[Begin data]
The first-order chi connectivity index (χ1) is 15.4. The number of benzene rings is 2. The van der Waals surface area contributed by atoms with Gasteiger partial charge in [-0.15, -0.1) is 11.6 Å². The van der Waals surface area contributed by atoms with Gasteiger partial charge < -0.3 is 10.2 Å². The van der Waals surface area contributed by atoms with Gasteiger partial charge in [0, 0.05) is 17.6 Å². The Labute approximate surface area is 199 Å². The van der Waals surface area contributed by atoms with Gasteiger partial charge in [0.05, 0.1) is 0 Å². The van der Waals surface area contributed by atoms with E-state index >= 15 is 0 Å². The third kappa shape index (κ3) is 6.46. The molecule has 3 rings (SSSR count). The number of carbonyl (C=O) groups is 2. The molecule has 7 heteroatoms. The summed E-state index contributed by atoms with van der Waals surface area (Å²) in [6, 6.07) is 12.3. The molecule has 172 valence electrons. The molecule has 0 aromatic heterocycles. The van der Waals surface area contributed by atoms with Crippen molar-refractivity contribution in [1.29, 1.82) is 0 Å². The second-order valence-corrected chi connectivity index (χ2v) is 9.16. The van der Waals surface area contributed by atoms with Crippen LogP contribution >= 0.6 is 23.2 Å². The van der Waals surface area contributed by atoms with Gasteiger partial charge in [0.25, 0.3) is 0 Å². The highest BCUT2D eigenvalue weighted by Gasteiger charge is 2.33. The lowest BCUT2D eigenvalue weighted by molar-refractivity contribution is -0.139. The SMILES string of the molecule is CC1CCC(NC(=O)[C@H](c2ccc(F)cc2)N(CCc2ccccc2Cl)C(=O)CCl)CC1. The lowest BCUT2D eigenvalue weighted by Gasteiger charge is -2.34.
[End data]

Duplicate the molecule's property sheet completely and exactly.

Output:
The first-order chi connectivity index (χ1) is 15.4. The number of benzene rings is 2. The van der Waals surface area contributed by atoms with Gasteiger partial charge in [-0.15, -0.1) is 11.6 Å². The van der Waals surface area contributed by atoms with Gasteiger partial charge < -0.3 is 10.2 Å². The van der Waals surface area contributed by atoms with Gasteiger partial charge in [0, 0.05) is 17.6 Å². The Labute approximate surface area is 199 Å². The van der Waals surface area contributed by atoms with Gasteiger partial charge in [0.05, 0.1) is 0 Å². The van der Waals surface area contributed by atoms with E-state index >= 15 is 0 Å². The third kappa shape index (κ3) is 6.46. The molecule has 3 rings (SSSR count). The number of carbonyl (C=O) groups is 2. The molecule has 7 heteroatoms. The summed E-state index contributed by atoms with van der Waals surface area (Å²) in [6, 6.07) is 12.3. The molecule has 172 valence electrons. The molecule has 0 aromatic heterocycles. The van der Waals surface area contributed by atoms with Crippen molar-refractivity contribution in [1.29, 1.82) is 0 Å². The second-order valence-corrected chi connectivity index (χ2v) is 9.16. The van der Waals surface area contributed by atoms with Crippen LogP contribution >= 0.6 is 23.2 Å². The van der Waals surface area contributed by atoms with Gasteiger partial charge in [0.25, 0.3) is 0 Å². The highest BCUT2D eigenvalue weighted by Gasteiger charge is 2.33. The lowest BCUT2D eigenvalue weighted by molar-refractivity contribution is -0.139. The SMILES string of the molecule is CC1CCC(NC(=O)[C@H](c2ccc(F)cc2)N(CCc2ccccc2Cl)C(=O)CCl)CC1. The lowest BCUT2D eigenvalue weighted by Gasteiger charge is -2.34.